Funding community investment

Sources of funding for community investment work

Many organisations will be seeking investment partners, funding, or partnership opportunities to help establish or continue community investment programmes. There are a number of options in this area, which we have outlined below:

Peer to peer lending might be a possibility for social enterprise start-ups at Zopa

Space hive is a funding platform for public space projects, and can help fund community projects.

Big Society Capital is an independent institution with £600m to develop the social investment market and invest in intermediaries. It has a good relationship with the Community Land Trust network and is already establishing an intermediary fund with members of the network to help fund work around empty homes. This work will involve housing associations although they cannot invest in them directly, only through intermediaries. Their market statement included a call for investment ideas in affordable housing, including community led development.

Nesta runs a £17.6 million Impact Investment Fund. This fund is available for organisations whose projects aim to improve the health of older people, help young people to achieve a good education or to promote the social and environmental sustainability of communities.

Nesta is offering medium term equity, quasi-equity and debt investment of between £150k and £1m for organisations with strong management teams, a strong business model which is scaleable, and has innovation and technology at the core of the solution.

Big Lottery fund has a number of funding streams which may be suitable for Housing associations or partner community groups to apply for, which mostly focus around improving social outcomes.

Charitable, philanthropic organisations and private funders may be able to offer you support. The Association of Charitable Foundations will be able to direct you.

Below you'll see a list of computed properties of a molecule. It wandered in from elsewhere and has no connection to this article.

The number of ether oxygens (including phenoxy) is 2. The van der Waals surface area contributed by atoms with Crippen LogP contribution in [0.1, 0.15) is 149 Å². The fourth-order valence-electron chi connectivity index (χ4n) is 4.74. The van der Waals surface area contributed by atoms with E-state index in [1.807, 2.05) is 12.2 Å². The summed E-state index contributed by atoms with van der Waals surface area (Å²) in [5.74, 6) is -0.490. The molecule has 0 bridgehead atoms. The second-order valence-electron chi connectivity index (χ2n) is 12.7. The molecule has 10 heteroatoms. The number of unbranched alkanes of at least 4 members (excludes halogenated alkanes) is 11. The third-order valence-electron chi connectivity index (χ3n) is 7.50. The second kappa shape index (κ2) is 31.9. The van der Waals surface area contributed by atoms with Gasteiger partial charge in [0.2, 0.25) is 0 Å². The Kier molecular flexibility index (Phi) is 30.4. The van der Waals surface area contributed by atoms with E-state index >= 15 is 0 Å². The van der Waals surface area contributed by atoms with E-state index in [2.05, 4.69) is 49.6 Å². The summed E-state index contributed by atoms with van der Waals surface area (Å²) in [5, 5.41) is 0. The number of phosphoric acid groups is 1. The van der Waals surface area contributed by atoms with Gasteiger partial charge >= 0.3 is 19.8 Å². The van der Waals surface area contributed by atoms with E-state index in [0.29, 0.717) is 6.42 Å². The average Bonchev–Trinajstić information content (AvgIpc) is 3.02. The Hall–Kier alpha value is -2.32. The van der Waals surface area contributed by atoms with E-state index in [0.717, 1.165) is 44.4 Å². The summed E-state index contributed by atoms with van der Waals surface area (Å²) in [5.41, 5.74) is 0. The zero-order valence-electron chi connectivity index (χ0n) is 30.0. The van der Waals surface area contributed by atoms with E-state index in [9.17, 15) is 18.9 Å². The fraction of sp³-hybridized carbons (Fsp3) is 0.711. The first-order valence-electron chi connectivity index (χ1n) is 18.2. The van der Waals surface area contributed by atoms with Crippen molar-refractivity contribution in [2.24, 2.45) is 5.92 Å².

The Prince's Trust has a great resource for signposting community funders focusing on young people.

Top tip: Have your social impact pinned down before approaching funders. The Public Services Act page outlines the standards expected by public sector procurers.

These are not exhaustive avenues for funding opportunities. With an emphasis on measuring the social value of your activities, you may find that your own resources can be more focussed and deliver greater impact.

You may also find that a partnership approach is a good way to deliver social impact for your organisation. We have detailed existing initiatives that may be of interest in the Partnerships section.

One option is to look for social investment. The Cabinet Office is willing to play a number of roles in the social investment market, including:

  • Providing funding for social start-ups from the £10 million ‘Social Incubator Fund’. The Cabinet Office also has a £10 million ‘Contract Readiness Fund’ to prepare more established social ventures to take on investment.
  • Looking at the tax and regulatory environment needed to make social investment appealing to charitable foundations and the public as financiers.
  • Acting as an intermediary between social ventures and investors.
  • Promoting the Social Value Act and removing the barriers to social organisations accessing commercial market opportunities.
  • Providing guidance around structuring social impact bonds (SIBs).
  • Providing a ‘top up contribution’ to SIB contracts.